# Translation:An elementary geometrical representation of the transformation formulas of the special theory of relativity

An elementary geometrical representation of the transformation formulas of the special theory of relativity  (1921)
by Paul Gruner, translated from German by Wikisource
In German: Eine elementare geometrische Darstellung der Transformationsformeln der speziellen Relativitätstheorie, Physikalische Zeitschrift, 22, 384-385, Scans

An elementary geometrical representation of the transformation formulas of the special theory of relativity.

By P. Gruner.

The different geometrical representations of the Lorentz transformation either use rectangular coordinate systems with imaginary rotation angles (or imaginary time coordinates) or oblique coordinate systems with real magnitudes, though in which the units are different on every axis and have to be determined by Minkowski's unit hyperboloid. However, a geometric representation in which no imaginary quantities and no different units arise, is desirable for the introduction of beginners. Such a representation is easy to find, if one confines oneself to the comparison of two one-dimensional space-coordinate-systems only.

Two linear and straight reference systems ${\displaystyle OX}$ and ${\displaystyle O'X'}$ shall mutually move with constant velocity ${\displaystyle v}$ (one can think of two infinitely long, parallel trains, which travel past each other in absolutely dark night), let the clock indications ${\displaystyle t}$ and ${\displaystyle t'}$ in every system be regulated, so that points ${\displaystyle O}$ and ${\displaystyle O'}$ indicate the times ${\displaystyle t=0}$ and ${\displaystyle t'=0}$ at the moment of encounter, then for every encounter (coincidence) of any two points with abscissas ${\displaystyle x}$ and ${\displaystyle x'}$ and clock indications ${\displaystyle t}$ and ${\displaystyle t'}$, the following system of Lorentz transformation equations is given:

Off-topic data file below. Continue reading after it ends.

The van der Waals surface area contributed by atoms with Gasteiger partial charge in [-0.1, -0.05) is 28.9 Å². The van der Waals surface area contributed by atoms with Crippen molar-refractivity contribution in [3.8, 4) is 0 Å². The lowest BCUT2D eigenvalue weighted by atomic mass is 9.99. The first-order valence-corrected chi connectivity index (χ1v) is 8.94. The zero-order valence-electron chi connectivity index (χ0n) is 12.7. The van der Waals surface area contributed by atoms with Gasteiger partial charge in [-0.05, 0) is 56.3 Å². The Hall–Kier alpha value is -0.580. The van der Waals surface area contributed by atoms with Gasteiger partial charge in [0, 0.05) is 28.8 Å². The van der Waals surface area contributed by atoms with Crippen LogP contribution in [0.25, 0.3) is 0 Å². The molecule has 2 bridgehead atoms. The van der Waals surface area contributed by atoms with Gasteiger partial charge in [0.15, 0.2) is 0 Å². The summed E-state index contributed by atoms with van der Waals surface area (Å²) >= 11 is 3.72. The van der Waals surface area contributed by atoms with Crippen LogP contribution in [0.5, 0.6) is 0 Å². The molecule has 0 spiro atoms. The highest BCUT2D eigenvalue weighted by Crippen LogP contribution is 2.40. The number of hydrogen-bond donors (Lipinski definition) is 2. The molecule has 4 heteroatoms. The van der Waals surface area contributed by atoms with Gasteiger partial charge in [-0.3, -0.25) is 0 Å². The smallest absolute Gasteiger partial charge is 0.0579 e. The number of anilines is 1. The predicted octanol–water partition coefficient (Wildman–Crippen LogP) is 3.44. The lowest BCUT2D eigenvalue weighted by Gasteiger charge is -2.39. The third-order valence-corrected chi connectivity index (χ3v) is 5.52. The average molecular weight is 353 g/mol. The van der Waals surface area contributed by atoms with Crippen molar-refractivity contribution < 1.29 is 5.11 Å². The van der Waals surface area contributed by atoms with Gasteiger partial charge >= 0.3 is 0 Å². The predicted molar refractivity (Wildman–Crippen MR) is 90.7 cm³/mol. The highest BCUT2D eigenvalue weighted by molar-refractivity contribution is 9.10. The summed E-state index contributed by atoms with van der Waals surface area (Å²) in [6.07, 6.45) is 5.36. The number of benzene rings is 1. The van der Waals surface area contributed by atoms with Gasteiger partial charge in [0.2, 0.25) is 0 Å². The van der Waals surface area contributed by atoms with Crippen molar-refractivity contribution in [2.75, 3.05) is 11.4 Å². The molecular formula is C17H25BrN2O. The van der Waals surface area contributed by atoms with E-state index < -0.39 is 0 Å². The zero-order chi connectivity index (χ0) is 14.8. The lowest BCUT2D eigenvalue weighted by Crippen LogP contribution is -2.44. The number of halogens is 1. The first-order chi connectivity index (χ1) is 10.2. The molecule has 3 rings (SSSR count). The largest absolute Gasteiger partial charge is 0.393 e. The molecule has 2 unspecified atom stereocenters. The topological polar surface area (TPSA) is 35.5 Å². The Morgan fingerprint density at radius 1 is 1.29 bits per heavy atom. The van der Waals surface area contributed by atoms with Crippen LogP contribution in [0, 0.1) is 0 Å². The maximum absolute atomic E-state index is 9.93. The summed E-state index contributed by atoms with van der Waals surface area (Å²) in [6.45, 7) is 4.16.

{\displaystyle {\begin{aligned}x'&=\beta (x-\alpha \cdot c\cdot t)&&&x&=\beta (x'+\alpha \cdot c\cdot t')\\c\cdot t'&=\beta (c\cdot t-\alpha \cdot x)&&&c\cdot t&=\beta (c\cdot t'+\alpha \cdot x)\end{aligned}}}

in which

${\displaystyle \alpha ={\frac {v}{c}},\ \beta ={\frac {1}{\sqrt {1-\alpha ^{2}}}}}$ (steadily ${\displaystyle \beta >1}$).

If one sets ${\displaystyle c=1}$ for simplification's sake[1]‚ thus ${\displaystyle \alpha =v}$, then one can relate the events to two oblique spacetime coordinate systems ${\displaystyle OXT}$ and ${\displaystyle O'X'T'}$ with common origin; according to Minkowski they have to represent a pair of conjugate diameters of invariant unit hyperbola

${\displaystyle x^{2}-t^{2}=x^{\prime 2}-t^{\prime 2}=1}$

It can be seen without further ado, that there are two such pairs, at which the diameters are all of same length, and which are symmetrically located with respect to the axes of the hyperbola, thus they are mutually orthogonal. They form particularly convenient spacetime coordinate systems for the geometric representation.

These systems can be (as I was informed in a friendly way by Dr. Sauter, engineer in Bern) directly derived.

Axis ${\displaystyle OT}$ is put ${\displaystyle \perp }$ to axis ${\displaystyle OX'}$, and axis ${\displaystyle OT'}$ with inclination ${\displaystyle \theta }$ to ${\displaystyle OX'}$, so that